Philosophy Ph.D. Dissertations


Resentment and Morality

Date of Award


Document Type


Degree Name

Doctor of Philosophy (Ph.D.)


Philosophy, Applied

First Advisor

Michael Weber (Advisor)

Second Advisor

Howard C. Cromwell (Committee Member)

Third Advisor

Christian Coons (Committee Member)

Fourth Advisor

Neal Tognazzini (Committee Member)

Fifth Advisor

Sara Worley (Committee Member)


Resentment is widely held to be central in moral practice and moral theory, perhaps even the key to understanding concepts like moral wrongness and moral responsibility. Despite this, philosophers pay relatively little attention to resentment itself. For the most part, it is often simply assumed that resentment is a kind of anger, where resentment is differentiated from anger by a belief, judgment, or thought that one has been morally wronged by the object of one’s emotional response. However, this assumption gives rise to problematically circular accounts of our moral concepts, since it involves characterizing resentment in terms of the very concepts that moral philosophers were hoping to explain in terms of resentment. And while some philosophers have claimed that the circularity inherent in such accounts is unproblematic, I contend that such accounts are not informative enough to help us understand our moral concepts.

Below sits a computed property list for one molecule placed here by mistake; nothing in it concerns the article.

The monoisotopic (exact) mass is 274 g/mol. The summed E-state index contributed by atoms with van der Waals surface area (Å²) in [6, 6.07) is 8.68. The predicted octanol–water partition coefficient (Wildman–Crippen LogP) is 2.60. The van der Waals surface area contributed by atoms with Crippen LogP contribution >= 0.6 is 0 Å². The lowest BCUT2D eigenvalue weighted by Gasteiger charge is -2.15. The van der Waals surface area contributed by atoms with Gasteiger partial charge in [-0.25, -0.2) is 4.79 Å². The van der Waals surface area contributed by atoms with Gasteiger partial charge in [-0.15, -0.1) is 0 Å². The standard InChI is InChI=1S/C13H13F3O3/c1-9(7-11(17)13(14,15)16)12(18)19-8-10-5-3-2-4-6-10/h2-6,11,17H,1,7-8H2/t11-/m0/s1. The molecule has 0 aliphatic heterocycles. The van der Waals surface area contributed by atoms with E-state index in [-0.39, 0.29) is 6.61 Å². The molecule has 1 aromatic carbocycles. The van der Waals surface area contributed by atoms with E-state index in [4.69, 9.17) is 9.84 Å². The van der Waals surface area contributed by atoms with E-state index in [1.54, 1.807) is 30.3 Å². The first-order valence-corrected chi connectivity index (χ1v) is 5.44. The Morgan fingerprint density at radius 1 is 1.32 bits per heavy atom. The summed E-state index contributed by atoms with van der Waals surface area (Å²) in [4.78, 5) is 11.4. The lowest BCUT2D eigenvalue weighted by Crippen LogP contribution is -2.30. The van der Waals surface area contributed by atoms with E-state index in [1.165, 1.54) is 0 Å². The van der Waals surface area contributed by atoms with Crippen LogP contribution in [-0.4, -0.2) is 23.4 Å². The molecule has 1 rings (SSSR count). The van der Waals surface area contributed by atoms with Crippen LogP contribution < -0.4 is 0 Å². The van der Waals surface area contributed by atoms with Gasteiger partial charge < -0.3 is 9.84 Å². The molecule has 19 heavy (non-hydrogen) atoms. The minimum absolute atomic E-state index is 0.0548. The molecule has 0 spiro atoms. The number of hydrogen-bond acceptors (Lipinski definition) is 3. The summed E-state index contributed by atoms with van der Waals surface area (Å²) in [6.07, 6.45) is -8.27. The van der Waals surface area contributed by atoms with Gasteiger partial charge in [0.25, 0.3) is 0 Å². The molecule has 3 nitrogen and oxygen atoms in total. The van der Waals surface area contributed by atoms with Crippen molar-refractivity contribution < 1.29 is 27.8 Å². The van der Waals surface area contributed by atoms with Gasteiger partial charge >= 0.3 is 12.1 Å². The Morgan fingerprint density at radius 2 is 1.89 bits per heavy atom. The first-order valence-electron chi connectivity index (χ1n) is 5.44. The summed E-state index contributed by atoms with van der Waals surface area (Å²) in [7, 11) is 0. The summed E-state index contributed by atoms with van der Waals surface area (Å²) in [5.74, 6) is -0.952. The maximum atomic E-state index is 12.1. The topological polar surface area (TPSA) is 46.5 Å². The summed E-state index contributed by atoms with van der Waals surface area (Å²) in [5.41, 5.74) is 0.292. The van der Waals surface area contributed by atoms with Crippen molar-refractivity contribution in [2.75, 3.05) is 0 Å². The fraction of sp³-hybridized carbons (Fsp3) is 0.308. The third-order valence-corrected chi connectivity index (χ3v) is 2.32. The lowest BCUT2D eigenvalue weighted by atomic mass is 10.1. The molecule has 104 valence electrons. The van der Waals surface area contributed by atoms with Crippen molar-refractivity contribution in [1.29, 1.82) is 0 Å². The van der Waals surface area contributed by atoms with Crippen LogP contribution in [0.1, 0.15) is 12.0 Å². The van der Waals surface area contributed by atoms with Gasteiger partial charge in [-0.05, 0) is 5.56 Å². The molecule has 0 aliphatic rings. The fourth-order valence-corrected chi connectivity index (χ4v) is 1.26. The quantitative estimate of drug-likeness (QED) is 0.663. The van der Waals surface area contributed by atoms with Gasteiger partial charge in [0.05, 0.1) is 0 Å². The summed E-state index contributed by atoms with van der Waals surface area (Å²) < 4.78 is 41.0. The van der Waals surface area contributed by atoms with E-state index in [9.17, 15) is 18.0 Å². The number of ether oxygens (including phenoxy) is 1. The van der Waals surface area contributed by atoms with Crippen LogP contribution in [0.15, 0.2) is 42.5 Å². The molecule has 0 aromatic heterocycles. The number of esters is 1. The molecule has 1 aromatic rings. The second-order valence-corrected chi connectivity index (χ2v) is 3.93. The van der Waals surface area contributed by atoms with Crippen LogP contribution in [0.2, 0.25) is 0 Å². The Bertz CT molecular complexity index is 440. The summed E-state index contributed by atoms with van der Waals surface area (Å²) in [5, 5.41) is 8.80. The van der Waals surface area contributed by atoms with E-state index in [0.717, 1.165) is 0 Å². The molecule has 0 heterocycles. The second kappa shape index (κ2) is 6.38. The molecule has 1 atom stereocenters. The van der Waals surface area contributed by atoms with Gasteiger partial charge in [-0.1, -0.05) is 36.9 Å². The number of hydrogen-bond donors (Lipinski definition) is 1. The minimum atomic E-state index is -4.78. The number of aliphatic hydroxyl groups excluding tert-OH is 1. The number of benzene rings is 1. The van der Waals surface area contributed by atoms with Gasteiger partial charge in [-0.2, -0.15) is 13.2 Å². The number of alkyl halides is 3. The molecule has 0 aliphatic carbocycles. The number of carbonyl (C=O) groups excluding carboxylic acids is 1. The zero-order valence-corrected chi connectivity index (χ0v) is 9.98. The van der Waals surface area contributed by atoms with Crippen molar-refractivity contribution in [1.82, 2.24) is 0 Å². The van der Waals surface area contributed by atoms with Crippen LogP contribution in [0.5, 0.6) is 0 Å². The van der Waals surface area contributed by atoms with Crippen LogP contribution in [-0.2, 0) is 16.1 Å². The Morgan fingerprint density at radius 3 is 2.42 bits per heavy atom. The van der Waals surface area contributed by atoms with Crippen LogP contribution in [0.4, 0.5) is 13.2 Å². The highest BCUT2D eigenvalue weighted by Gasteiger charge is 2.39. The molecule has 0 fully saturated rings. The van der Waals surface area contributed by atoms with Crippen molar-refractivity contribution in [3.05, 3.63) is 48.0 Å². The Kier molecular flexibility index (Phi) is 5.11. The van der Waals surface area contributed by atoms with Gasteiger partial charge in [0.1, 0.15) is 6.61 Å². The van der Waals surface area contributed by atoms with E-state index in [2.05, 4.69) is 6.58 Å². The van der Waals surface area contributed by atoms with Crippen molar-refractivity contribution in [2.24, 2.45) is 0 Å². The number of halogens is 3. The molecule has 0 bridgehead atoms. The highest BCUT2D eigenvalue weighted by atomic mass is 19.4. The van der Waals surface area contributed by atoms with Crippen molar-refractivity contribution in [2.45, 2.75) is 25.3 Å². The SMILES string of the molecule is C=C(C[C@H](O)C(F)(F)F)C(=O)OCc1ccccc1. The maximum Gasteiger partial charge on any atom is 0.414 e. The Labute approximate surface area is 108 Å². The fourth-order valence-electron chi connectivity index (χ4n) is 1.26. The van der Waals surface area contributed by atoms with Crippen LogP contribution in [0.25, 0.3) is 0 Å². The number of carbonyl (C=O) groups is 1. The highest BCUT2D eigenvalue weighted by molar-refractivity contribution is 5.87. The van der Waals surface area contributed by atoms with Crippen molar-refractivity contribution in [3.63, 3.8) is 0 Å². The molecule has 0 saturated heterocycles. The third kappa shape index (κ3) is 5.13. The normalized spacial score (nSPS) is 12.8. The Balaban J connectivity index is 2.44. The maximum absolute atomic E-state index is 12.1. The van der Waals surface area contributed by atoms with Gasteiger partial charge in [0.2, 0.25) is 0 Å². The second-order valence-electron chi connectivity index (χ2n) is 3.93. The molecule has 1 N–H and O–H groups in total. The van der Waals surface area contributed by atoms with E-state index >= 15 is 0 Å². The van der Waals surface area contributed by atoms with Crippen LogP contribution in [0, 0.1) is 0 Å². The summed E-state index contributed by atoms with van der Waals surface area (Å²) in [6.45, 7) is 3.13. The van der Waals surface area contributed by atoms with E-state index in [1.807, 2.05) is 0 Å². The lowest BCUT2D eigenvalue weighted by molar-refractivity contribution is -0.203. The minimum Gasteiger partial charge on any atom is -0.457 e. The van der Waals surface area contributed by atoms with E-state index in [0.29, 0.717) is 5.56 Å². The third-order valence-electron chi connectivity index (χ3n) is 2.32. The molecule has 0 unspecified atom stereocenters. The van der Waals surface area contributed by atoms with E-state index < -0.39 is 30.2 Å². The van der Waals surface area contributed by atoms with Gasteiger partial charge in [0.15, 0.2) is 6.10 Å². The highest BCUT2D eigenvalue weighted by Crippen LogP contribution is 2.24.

My dissertation explores the implications of the assumption that resentment is simply a moral form of anger, and argues that this account of resentment is both inaccurate and not well-suited to the role that resentment plays in moral philosophy. First, I argue that despite prevailing assumptions to the contrary, resentment should not be thought of simply as a moral version of anger. Instead, I argue for a non-cognitive, adaptive account of resentment as an emotional response to violations of the interpersonal norms of one’s social group. This account is both empirically well-grounded and consistent with evolutionary and developmental accounts of emotion. It also avoids the circularity inherent in contemporary characterizations of our moral concepts, when given in terms of resentment. Finally, it allows for a ready-made response to the charge that resentment is an immoral or imprudent emotion that we would be better off without. Resentment, on this account, is an adaptive response with deep biological roots, and it plays a crucial role in the success of human cooperative endeavors.